“You still smoke?” I do love this line—and much the dialogue in the first act of The Past—for its clever economy: with essentially no information about these people, we learn in three words that they have a past relationship but that they haven’t kept it up. This is hard-won, hardworking dialogue, and I can understand Farhadi not wanting his actors tampering with it. But as the film goes on, this kind of carefully controlled dispensation of information—also known as withholding, also known, unflatteringly, as “a kind of narrative drip feed” (Lane again)—begins to grow tedious. At a certain point, perhaps not until a second viewing, we realize that the suspense that results from not knowing the basics of the story’s premise is at least a little bit cheap.
Should we be surprised if a film called The Past spends a lot of time and narrative energy circling around backstory? No. But that doesn’t mean we have to excuse the film for undermining our desire to invest in its characters and their actions.
In A Separation, we get to watch what happens as it happens: with his wife gone, the husband hires a pregnant woman to help him care for his father, but one day he returns home early to find the woman out on an errand and his father fallen to the floor, one hand tied to a bedpost. When she returns, they argue and he ends up literally pushing her out the front door. Soon after, she has a miscarriage. The rest of the movie explores the complexities of this situation, peeling away layer after layer like an onion, to borrow scholar Hamid Dabashi’s metaphor. It’s not that Farhadi doesn’t withhold and then feed out important information—for example, that the woman left the house to go to the doctor’s office or that her husband has a history of abusing her. But because we have actually seen the fateful argument in real time, we are in a position not only to care how it’s interpreted by the court in the second half of the movie, but also to judge for ourselves, based on what we’ve witnessed.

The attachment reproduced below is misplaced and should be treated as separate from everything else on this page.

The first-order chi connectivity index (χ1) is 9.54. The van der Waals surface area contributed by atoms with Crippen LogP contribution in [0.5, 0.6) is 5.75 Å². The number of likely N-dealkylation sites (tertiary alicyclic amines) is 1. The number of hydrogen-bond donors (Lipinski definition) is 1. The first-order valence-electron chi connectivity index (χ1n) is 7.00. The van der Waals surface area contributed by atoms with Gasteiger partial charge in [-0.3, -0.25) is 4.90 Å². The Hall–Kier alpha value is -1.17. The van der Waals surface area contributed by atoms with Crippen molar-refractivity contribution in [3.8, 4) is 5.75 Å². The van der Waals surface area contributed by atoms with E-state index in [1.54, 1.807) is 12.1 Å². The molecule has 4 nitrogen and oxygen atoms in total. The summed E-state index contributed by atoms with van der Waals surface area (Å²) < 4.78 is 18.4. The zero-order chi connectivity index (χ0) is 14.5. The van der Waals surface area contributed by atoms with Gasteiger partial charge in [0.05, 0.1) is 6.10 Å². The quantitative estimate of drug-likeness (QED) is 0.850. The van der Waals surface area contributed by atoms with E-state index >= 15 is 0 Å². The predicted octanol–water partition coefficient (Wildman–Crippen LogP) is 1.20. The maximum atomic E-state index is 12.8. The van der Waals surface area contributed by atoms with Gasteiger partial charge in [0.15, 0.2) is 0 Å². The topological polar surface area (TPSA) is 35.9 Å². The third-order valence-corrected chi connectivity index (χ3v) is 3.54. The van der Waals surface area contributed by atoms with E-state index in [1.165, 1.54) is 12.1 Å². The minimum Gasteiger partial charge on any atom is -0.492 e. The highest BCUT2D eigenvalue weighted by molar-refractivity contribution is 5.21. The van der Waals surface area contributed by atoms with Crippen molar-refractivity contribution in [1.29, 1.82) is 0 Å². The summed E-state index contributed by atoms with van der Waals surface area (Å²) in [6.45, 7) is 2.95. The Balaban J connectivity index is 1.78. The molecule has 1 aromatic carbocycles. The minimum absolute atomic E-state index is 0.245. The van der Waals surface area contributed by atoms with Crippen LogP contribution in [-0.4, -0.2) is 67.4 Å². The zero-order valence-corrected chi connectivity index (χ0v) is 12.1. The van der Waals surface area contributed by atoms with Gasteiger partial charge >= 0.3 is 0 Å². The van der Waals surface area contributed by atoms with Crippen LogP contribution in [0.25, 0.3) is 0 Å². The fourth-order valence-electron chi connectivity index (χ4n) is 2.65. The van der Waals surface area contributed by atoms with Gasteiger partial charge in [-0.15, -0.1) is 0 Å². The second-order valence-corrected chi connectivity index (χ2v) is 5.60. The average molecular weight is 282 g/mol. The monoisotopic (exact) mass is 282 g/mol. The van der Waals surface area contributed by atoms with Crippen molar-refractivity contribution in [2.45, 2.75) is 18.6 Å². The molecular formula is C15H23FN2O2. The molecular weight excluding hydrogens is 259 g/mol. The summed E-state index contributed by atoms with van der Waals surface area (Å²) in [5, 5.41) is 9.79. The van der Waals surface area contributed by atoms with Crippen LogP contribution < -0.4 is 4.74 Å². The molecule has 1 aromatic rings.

The heat of The Past, though, comes to us secondhand. After the divorce papers have been signed, much of the work of each scene is to communicate a complicated incident surrounding Samir’s wife’s coma. Without giving away any spoilers, I’ll simply suggest that I found the debated details nitpicky and tiresome. The question, in A Separation, of whether the husband knew the hired woman was pregnant when he pushed her out of his house was just as nitpicky, though much less tiresome. Because we learn the story of the comatose wife so indirectly in The Past—related as it is entirely through dialogue, with no flashbacks—it loses its immediacy, its punch. We haven’t been asked to participate. In fact it’s the scenes that unfold in the present that work the best, suggested one friend who saw the movie with me. And she’s right: we’re gripped by the film’s new tensions and relationships—not what we hear happened between Samir’s dry-cleaning employee and his wife at some point in the past, but what we see happening on the screen, say, when Ahmad and his ex-wife’s new fiancé are left alone together, now. Alone, that is, except for us, watching.